WASHINGTON, DC (August 1, 2017) — In a widely-awaited decision concerning the Sixth Amendment right to effective assistance of counsel as to non-citizen defendants, the US Supreme Court ruled in favor of a businessman whose lawyer had erroneously advised him that pleading guilty to a drug offense would not lead to his deportation, in Jae Lee v. United States (16-327). McDermott Will & Emery LLP, as counsel to the American Bar Association (ABA), had filed an amicus curiae brief in support of Mr. Lee, urging the Supreme Court to permit him to withdraw his guilty plea and to vacate his conviction.
In a 6-2 decision authored by Chief Justice Roberts, the Court found that Mr. Lee, a long-time legal permanent resident, had demonstrated that he had been prejudiced by his counsel’s erroneous advice that he would not be deported to Korea if he pled guilty to a first-time drug offense. In fact, a noncitizen’s guilty plea to an “aggravated felony” under federal immigration law subjects the defendant to mandatory deportation. “But for his attorney’s incompetence, Lee would have known that accepting the plea agreement would certainly lead to deportation. Going to trial? Almost certainly,” wrote Chief Justice Roberts. “If deportation were the ‘determinative issue’ for an individual in plea discussions, as it was for Lee; if that individual had strong connections to this country and no other, as did Lee; and if the consequences of taking a chance at trial were not markedly harsher than pleading, as in this case, that ‘almost’ could make all the difference.” The Supreme Court thus reversed the decision of the US Court of Appeals for the Sixth Circuit, which had affirmed the district court’s denial of Mr. Lee’s motion to vacate his conviction.
Mr. Lee emigrated from South Korea with his family in 1982, as a 13-year-old, and had lived legally in the United States for decades. In 2009, the successful restaurateur was charged with possession of ecstasy with intent to distribute. Based on his lawyer’s erroneous assurances to Mr. Lee’s questions about the deportation consequences of a plea, Mr. Lee pleaded guilty. When he learned that his lawyer was wrong, Mr. Lee filed a motion to vacate his conviction, claiming ineffective assistance of counsel. However, the district court in Tennessee concluded there was no prejudice, because a decision to proceed to trial would have almost certainly resulted in a guilty verdict, a longer prison sentence, and deportation. The Sixth Circuit affirmed. The Supreme Court’s decision now resolves the disagreement among the federal courts of appeal about whether such defendants who receive bad legal advice and plead guilty -- not knowing that their pleas will lead to deportation -- are prejudiced, when there is strong evidence of guilt.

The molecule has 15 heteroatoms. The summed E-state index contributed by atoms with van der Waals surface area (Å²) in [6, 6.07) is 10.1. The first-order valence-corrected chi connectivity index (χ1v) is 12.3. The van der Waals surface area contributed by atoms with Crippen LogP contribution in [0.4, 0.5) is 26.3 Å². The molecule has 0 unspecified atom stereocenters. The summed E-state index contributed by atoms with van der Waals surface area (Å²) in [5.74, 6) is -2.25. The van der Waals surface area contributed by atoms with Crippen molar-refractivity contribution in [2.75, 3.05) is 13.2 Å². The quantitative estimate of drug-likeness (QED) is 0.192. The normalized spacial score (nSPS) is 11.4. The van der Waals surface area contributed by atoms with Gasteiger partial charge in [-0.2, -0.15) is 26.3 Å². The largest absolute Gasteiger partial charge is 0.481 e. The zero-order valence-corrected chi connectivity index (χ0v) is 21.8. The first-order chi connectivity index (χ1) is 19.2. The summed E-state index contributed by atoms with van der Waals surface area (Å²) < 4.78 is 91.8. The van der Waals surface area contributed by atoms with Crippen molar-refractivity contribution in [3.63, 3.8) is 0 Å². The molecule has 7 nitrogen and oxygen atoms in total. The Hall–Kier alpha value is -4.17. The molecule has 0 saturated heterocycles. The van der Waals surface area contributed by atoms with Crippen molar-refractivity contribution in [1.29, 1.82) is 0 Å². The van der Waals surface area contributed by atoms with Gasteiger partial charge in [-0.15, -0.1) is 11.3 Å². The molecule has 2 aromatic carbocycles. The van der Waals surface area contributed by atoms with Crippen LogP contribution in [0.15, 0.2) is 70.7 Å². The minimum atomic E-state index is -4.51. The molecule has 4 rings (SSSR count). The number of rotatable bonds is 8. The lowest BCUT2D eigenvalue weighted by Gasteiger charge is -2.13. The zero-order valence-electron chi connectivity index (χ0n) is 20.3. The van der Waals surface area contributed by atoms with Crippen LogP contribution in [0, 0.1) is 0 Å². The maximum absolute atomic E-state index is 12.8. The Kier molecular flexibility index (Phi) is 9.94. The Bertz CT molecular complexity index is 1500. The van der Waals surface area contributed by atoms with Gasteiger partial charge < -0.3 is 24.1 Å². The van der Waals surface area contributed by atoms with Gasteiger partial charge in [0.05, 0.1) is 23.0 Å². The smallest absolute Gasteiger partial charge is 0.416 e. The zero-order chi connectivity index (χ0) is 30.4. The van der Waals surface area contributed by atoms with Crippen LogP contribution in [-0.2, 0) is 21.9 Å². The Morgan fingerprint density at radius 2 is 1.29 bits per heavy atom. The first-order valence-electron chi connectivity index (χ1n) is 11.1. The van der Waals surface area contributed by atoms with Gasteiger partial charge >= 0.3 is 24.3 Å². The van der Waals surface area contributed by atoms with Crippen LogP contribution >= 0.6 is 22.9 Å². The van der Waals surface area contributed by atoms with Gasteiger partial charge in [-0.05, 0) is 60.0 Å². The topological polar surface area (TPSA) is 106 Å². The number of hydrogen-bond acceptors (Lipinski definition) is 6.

The ABA brief cited, among other authorities, the ABA Standards for Criminal Justice with respect to a lawyer’s duty to provide competent representation – including the duty to advise a non-citizen defendant about immigration consequences during plea negotiations. The brief argued that a defendant who is deprived of competent legal advice about whether a conviction carries a risk of deportation can be prejudiced, notwithstanding the evidence of guilt, because he cannot make a voluntary and informed decision about whether or not to accept a plea offer and because he is deprived of the ability to negotiate a more favorable plea agreement in the first place.
The amicus brief was written by McDermott partners A. Marisa Chun and Paul M. Thompson and associates Erika N. Pont and Matthew M. Girgenti, with assistance from McDermott Senior Counsel and University of California Hastings law professor Rory K. Little.
The ABA brief written by the McDermott team can be viewed here.
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About the American Bar Association
With more than 400,000 members, the American Bar Association is one of the largest voluntary professional membership organizations in the world. As the national voice of the legal profession, the ABA works to improve the administration of justice, promotes programs that assist lawyers and judges in their work, accredits law schools, provides continuing legal education, and works to build public understanding around the world of the importance of the rule of law.